The system also hamstrings younger untenured professors, making them fearful of taking intellectual risks and causing them to write in jargon aimed only at those in their narrow subdiscipline: Thus in economics, people have “utility functions” instead of needs and wants.
Tenure is indeed important for academic freedom. I have seen a few cases in which tenure insulated from public pressure academics who expressed controversial views. However, in my opinion this is a small part of the benefit of the tenure system and in fact the editorial has it backward.
It is true that academia is conservative. But by merely observing that
- We have tenure
- We are conservative
it does not follow that 1 implies 2. Without tenure it would be even worse. Basic research occurs in universities because there is a missing market: it is too difficult to guage its benefits in the short-run. This is often true even for insiders within the field, let alone outsiders who would make hiring, firing, and promotion decisions based on published research. Without a good measure of successful research, these decisions would be based on litigatable bright-line criteria which would create greater distortions in research than tenure has. Witness that a professor of political economy would judge economists for using “utility functions.”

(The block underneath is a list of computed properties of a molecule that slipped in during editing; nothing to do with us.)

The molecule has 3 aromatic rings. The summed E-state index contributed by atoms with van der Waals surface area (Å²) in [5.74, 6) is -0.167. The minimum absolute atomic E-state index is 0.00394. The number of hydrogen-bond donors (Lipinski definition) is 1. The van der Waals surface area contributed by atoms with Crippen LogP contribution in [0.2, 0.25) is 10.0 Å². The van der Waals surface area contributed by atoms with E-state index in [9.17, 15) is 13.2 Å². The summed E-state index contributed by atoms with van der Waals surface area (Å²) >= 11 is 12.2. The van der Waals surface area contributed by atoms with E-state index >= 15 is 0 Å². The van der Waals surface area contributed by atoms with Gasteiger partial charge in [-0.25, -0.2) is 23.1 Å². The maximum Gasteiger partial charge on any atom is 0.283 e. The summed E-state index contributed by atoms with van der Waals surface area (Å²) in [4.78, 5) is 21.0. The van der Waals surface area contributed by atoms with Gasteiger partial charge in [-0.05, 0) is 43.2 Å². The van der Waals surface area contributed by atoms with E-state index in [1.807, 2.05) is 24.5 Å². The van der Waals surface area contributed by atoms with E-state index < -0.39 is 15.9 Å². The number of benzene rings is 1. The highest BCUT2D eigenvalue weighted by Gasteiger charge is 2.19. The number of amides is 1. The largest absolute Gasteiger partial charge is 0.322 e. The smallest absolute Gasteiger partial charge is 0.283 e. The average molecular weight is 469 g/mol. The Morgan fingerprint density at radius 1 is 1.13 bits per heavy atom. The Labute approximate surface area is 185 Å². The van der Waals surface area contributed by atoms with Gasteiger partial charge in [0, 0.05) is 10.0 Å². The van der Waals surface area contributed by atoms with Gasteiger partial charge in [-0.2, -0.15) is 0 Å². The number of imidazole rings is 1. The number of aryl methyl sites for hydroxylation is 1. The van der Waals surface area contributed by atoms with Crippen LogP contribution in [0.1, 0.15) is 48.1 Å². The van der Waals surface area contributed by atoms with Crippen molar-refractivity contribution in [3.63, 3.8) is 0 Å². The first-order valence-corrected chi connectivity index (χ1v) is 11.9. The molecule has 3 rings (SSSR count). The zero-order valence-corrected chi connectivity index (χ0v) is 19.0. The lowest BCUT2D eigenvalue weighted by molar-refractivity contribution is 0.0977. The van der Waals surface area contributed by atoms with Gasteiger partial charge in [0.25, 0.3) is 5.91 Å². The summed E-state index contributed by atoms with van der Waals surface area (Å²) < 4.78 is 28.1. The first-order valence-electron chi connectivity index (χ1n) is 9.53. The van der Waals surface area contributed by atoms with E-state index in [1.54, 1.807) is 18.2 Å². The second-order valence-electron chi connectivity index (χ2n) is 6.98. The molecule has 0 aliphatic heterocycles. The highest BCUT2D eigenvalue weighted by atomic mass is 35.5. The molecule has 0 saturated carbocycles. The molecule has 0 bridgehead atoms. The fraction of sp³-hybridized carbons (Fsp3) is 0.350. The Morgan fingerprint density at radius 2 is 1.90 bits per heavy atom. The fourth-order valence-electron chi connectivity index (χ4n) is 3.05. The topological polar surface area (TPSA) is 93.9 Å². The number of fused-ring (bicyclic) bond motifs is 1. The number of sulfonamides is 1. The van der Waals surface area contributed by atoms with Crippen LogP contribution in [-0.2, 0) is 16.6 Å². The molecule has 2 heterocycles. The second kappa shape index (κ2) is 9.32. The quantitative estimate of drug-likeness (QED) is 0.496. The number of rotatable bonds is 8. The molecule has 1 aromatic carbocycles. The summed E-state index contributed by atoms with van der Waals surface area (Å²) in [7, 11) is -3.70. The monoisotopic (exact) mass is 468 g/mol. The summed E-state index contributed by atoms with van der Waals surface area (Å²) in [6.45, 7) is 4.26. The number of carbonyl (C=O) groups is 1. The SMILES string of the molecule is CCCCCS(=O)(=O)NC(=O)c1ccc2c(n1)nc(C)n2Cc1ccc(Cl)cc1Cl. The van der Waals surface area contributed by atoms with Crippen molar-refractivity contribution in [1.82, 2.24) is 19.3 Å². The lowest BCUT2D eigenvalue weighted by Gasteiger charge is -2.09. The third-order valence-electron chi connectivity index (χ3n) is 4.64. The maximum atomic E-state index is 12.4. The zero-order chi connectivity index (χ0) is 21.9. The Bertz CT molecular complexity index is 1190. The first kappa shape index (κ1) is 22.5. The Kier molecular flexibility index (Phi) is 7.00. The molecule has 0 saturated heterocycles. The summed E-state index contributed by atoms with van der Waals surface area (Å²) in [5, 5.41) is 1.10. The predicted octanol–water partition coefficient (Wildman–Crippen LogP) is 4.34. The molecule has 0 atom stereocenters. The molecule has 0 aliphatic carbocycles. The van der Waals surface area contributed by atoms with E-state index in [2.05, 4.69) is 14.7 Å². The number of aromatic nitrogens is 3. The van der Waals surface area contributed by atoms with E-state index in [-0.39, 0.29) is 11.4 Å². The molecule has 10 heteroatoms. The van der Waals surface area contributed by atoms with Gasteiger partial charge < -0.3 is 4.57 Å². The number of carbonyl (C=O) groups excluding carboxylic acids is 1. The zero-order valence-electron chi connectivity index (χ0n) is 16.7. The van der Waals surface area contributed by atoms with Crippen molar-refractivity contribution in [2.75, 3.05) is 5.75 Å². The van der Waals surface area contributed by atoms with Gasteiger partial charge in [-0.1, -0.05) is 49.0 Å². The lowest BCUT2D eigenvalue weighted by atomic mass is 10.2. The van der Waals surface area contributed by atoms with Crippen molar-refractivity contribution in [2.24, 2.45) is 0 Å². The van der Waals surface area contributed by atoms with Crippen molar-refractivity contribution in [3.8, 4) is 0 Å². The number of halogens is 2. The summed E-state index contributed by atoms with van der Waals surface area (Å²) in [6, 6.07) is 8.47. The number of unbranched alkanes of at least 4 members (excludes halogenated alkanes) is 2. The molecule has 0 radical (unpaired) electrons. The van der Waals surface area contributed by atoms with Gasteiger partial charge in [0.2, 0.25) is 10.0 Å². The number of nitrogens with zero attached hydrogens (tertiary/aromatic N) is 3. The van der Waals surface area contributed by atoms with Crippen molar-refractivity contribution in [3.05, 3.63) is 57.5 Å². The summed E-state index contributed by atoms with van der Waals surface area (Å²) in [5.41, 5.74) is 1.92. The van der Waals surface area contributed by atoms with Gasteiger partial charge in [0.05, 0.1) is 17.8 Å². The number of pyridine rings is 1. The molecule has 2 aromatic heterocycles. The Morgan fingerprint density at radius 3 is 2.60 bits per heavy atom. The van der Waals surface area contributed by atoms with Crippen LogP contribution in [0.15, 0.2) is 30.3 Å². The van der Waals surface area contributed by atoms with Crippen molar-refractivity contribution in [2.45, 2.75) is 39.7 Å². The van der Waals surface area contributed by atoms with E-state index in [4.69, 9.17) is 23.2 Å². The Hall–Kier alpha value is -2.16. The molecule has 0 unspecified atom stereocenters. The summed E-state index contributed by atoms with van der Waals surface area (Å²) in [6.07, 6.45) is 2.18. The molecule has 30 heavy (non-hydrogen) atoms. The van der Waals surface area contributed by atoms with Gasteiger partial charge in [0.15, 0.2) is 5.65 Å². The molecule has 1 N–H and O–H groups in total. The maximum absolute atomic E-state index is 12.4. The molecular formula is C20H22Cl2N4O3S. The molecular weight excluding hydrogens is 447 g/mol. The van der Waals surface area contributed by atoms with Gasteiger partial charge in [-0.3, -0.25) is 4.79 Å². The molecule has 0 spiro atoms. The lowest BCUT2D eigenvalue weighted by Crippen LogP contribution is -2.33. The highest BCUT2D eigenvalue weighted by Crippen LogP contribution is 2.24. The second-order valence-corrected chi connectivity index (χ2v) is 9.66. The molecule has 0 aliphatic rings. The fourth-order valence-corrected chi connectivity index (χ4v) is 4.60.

Indeed, the author makes exactly my point with the example of untenured professors. Only untenured professors face the prospect of having their research evaluated for promotion. They understand very well the incentives this creates. Unfortunately there must be one such evaluation period. Tenure ensures that there is at most one, and that it is as short as possible.